Tuesday, February 1, 2011

St. Brigid's Day

St. Brigid's Oaten Bread


You will feel the influence of the saint in this wonderful bread. Rich! Again we celebrate the farm and the oats and wheat. Great with home made butter as well.  Make this loaf into a strohn or wheat sheaf.  Form the dough into three equal balls and one ball about 1/3 the size of the others. Form each large ball into a rectangular strip-do not over work. Place all three strips next to one another. Bend the tops and bottoms  of the outer strips slightly outward. Using a knife make indentations vertically in each strip. Not too deep- enough to convey the image of wheat.  Take the remaining smaller ball and make a narrow strip which is as long as the middle of the sheaf. Place that horizontally across the center as the binding of the sheaf it should stick to the sheaf. You can wrap the ends slightly over the sides. Using a knife lightly cut a herringbone texture into the binding strip.    
as in: 
In this form you can leave the bread out for the saint on the eve of Feb. 1.

1 cup flour,
1 tablespoon sugar,
3/4 teaspoons baking powder,
1/4 teaspoon baking soda,
1/4 teaspoon salt.,
3 tablespoons butter in small pieces,
3/4 cup uncooked oatmeal
 1 egg,
1/2 cup buttermilk

1.heat oven to 425 degrees.
2. grease baking sheet.
3.combine flour, sugar, baking powder, baking soda and salt in bowl and mix. 
4.Add butter bits and cut in with knife until mixture is crumbly. 5.add oats and toss to combine. 
6.in other bowl beat egg with buttermilk. 
7.make a well in the dry ingredients. Pour in the egg mixture and mix with a fork until crumbs hold together. Make dough into ball and transfer to floured surface. Knead only till it holds together. . Add flour but only  if too  sticky to work I like to simply coat the loaf with flour so it does not stick to the hands.. 
8.pat dough into 8-inch round and transfer to baking sheet. 9.score a deep cross into the bread but do not cut it through 10.bake 15-20 minutes till brown. (this bread tends to be done when browning is light to medium brown)

Make a St. Brigid's Day Cross to Bless your house:


It is said St. Brigid comes to visit on her Feast Day, blessing people and livestock, bringing her white, red-eared cow with her. To welcome her, families leave an oaten cake and butter on the windowsill -- and corn for her cow.

Families also hang a ribbon or handkerchief out on trees or clotheslines, believing that if the Saint touched it it would have curative powers. These ribbons or handkerchiefs are called "St. Brigid's Mantle."

Because of St. Brigid's association with fire, the building of bonefires would be fitting, too, if you live in a temperate zone. Fire and light are the perfect segue into Candlemas tomorrow, too, a day known as a "Feast of Light."

And, yes, food is involved in the celebration of St. Brigid's life. Boxty Cakes, and St. Brigid's Oatcakes for the children are the thing:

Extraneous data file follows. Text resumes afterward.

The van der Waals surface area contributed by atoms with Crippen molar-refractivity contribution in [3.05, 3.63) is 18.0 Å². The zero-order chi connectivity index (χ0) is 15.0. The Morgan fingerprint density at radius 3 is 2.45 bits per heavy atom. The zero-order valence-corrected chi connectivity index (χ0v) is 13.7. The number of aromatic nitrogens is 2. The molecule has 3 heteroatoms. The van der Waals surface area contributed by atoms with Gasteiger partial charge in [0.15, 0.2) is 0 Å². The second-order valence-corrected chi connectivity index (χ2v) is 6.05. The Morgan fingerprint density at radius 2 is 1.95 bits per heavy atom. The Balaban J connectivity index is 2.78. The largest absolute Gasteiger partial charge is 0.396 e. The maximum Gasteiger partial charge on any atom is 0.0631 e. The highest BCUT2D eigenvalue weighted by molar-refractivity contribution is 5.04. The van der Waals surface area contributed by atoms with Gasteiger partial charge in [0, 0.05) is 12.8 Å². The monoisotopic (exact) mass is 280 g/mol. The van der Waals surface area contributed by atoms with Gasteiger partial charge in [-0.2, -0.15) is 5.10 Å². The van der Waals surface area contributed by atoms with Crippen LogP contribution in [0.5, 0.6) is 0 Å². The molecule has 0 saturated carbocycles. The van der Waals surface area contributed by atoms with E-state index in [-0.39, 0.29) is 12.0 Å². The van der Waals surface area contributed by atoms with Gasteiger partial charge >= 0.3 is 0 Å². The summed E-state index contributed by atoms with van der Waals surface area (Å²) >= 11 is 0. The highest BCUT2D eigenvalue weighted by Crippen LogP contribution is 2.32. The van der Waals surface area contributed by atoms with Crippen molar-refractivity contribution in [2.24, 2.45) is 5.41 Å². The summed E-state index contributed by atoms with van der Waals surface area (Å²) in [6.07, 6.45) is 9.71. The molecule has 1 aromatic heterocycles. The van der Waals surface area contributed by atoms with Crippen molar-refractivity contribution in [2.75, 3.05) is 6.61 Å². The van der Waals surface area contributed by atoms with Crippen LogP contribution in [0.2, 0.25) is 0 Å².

Boxty Cakes (makes 12)

1/2 pound hot cooked potatoes
1/2 pound grated raw potatoes
2 cups flour, 1 teaspoon baking soda
1 1/2 cups buttermilk
Butter for frying
Salt and pepper

Drain, peel and mash the hot potatoes. Stir in the raw potatoes, flour and baking soda. Add salt and pepper to taste. Mix well with enough buttermilk to make a stiff batter. Shape into 3 inch patties about 1/4 inch thick and fry on hot greased griddle until crispy and golden on both sides. 

St. Brigid's Oatcakes (serves 4) This recipe needs to be soaked overnight.

2 cups uncooked, old-fashioned rolled oats (not instant)
1 1/4 cups buttermilk
2 1/2 cups sifted bread flour
1 teaspoon baking soda
1/2 teaspoon baking powder
1 teaspoon salt
Vegetable oil spray

A day ahead, combine the oats and buttermilk in a small bowl. Blend thoroughly, cover and refrigerate overnight. The next day, preheat the oven to 350 degrees F. Remove the oat mixture from the refrigerator. Combine the bread flour, baking soda, baking powder, and salt in a large bowl. Slowly add the oat mixture and stir with a wooden spoon 20 to 30 times, or until you have a smooth dough. Grease a baking sheet with the oil spray. Turn the dough onto the baking sheet, and use your hands to form a round, cake-shaped loaf about 1-inch thick. Use a sharp knife or pizza cutter to cut the dough into 4 quarters. Move the quarters apart slightly, but keep them in the original round shape. Bake until the cakes are light golden brown and firm to the touch, 30 to 35 minutes. Cool slightly on a rack, and serve with butter and jam or preserves. Makes 1 loaf (in quarters). 

Raise a Glass to Saint Brigid’s Health!

An Irish celebration without a drink? Near impossible ... Brigid was after all famous for brewing ale. So feel free to have a pint. In honour of the saint, naturally.

Stories about St. Brigid http://www.stbrigid.ie/content/story-st-brigid

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